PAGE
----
Bankruptcy in Idaho
The first alpine chairlift was used in Sun Valley, Idaho in 1936. At that time, the ride costs 25 cents. Today, a day lift pass is about $62. Ouch.
If you are facing financial difficulty in today's world because of business failure, job loss, under employment, medical problems, over spending, or predatory lending, this article is for you.
In this article, we'll show you how Idaho bankruptcy law is unique; discuss whether you should file bankruptcy under Chapter 7 or Chapter 13 of the U.S. Bankruptcy Code; guide you in finding and selecting a bankruptcy attorney; and show you how to prepare to work with a bankruptcy lawyer.
How Idaho Bankruptcy Law is Unique
Federal law dictates bankruptcy procedure so there's nothing unique about it. It's the same in every state.
On the other hand, property rights vary from state to state. In Idaho, filers may only use the state bankruptcy exemptions (not the federal bankruptcy exemptions.)
For example, each bankruptcy filer can protect:
- Up to $100,000 of home equity.
- A motor vehicle with equity up to $7,000.
- Personal property up to $7,500.
Because of these exemptions and others, usually no property is lost during bankruptcy, even if the "liquidation" aka Chapter 7 bankruptcy is filed.
Your Choices in Filing Bankruptcy in Idaho: Chapter 7 or Chapter 13
In 2011, 7,535 Idaho residents filed bankruptcy. (You are not alone.) 89% filed bankruptcy under Chapter 7 and 11% filed under Chapter 13.
- Those who filed under Chapter 7 qualified by meeting the "means test" because their income was less than the state median income (or had expenses that allowed them to qualify).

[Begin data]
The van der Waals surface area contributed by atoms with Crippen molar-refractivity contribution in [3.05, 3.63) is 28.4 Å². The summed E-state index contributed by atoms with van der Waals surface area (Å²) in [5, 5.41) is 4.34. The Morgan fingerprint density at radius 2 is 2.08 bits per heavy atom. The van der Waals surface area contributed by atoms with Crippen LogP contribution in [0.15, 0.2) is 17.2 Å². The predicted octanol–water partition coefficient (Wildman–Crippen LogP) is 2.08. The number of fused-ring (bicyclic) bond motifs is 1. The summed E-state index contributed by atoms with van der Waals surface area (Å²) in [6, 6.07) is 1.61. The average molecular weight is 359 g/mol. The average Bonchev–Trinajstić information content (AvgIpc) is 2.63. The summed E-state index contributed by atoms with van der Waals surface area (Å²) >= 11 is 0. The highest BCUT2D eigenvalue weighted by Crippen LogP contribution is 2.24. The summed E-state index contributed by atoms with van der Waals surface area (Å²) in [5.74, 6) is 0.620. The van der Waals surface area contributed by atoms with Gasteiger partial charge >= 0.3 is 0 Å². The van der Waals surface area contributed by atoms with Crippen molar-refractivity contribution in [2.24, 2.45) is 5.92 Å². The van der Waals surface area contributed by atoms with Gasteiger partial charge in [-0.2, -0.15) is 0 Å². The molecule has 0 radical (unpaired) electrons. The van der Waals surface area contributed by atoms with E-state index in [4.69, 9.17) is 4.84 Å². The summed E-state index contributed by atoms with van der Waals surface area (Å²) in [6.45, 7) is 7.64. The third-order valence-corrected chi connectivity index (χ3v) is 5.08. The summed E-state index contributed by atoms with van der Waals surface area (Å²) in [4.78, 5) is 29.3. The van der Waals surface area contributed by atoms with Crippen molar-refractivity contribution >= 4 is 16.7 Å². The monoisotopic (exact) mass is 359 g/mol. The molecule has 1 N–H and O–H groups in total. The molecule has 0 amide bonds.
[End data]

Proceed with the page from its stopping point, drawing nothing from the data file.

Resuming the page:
- As an example, $40,355 is the median income for an individual (with no dependents).
- $63,236 is the median income for a family of four.
- Filers prefer Chapter 7 under most, but not all circumstances, because many unsecured debts are discharged and the process only takes 6 months.
- Chapter 13 is the most common alternative to Chapter 7. In general, debts are renegotiated so they're easier to pay. The process takes 3 to 5 years.
Your bankruptcy lawyer will help you to determine the best path for you.
How to Find and Select a Bankruptcy Attorney
Bankruptcy is not a path to walk alone. If a mistake is made, it could cost you thousands or tens of thousands more, in some cases.
To find a bankruptcy attorney, keep these three qualifications in mind:
You must feel comfortable working with and trust your attorney.
Your attorney must be licensed in Idaho.
Your attorney must focus his or her practice on bankruptcy law.
The ideal way to find an attorney is to get a referral from someone. Otherwise, your local bar association will have a list or you can Google "Find an Idaho Bankruptcy Attorney".
Use the fee consultations often offered to get a glimpse into what it would be like to with that attorney.
How to Prepare to Work with a Bankruptcy Attorney
Get the Band Aids out because you may get some paper cuts, but they don't hurt as much as being in debt does.
Gather and organize your financial documents so that you'll be prepared to tell your bankruptcy lawyer:
- How much you owe and to whom.
- What your assets are worth.
- What repayments to creditors you've made over the last year.
- Your monthly expenses.
Lastly, make a list of your bankruptcy related questions and concerns. When you're done and your debt is gone, you'll likely feel like a million bucks and be able to afford that $62 chair lift pass every once in awhile.